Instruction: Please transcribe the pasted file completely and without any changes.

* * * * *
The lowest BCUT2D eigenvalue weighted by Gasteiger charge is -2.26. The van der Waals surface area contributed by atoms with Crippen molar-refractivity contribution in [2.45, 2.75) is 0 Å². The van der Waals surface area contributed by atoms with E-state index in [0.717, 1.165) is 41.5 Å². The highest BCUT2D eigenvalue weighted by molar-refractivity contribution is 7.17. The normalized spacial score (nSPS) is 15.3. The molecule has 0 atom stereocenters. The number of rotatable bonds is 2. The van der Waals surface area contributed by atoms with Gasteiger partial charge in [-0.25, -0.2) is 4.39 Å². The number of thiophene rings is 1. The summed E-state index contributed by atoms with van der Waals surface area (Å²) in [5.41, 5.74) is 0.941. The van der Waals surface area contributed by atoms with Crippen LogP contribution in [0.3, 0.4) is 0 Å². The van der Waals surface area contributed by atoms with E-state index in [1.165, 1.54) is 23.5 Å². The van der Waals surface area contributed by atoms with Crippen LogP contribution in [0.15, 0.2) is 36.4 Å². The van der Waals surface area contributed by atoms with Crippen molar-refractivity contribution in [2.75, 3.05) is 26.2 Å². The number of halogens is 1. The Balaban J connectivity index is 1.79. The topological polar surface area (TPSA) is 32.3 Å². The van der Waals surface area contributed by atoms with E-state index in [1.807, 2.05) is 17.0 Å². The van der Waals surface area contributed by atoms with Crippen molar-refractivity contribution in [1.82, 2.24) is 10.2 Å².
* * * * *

The lowest BCUT2D eigenvalue weighted by Gasteiger charge is -2.26. The van der Waals surface area contributed by atoms with Crippen molar-refractivity contribution in [2.45, 2.75) is 0 Å². The van der Waals surface area contributed by atoms with E-state index in [0.717, 1.165) is 41.5 Å². The highest BCUT2D eigenvalue weighted by molar-refractivity contribution is 7.17. The normalized spacial score (nSPS) is 15.3. The molecule has 0 atom stereocenters. The number of rotatable bonds is 2. The van der Waals surface area contributed by atoms with Gasteiger partial charge in [-0.25, -0.2) is 4.39 Å². The number of thiophene rings is 1. The summed E-state index contributed by atoms with van der Waals surface area (Å²) in [5.41, 5.74) is 0.941. The van der Waals surface area contributed by atoms with Crippen LogP contribution in [0.3, 0.4) is 0 Å². The van der Waals surface area contributed by atoms with E-state index in [1.165, 1.54) is 23.5 Å². The van der Waals surface area contributed by atoms with Crippen LogP contribution in [0.15, 0.2) is 36.4 Å². The van der Waals surface area contributed by atoms with Crippen molar-refractivity contribution in [2.75, 3.05) is 26.2 Å². The number of halogens is 1. The Balaban J connectivity index is 1.79. The topological polar surface area (TPSA) is 32.3 Å². The van der Waals surface area contributed by atoms with E-state index in [1.807, 2.05) is 17.0 Å². The van der Waals surface area contributed by atoms with Crippen molar-refractivity contribution in [1.82, 2.24) is 10.2 Å².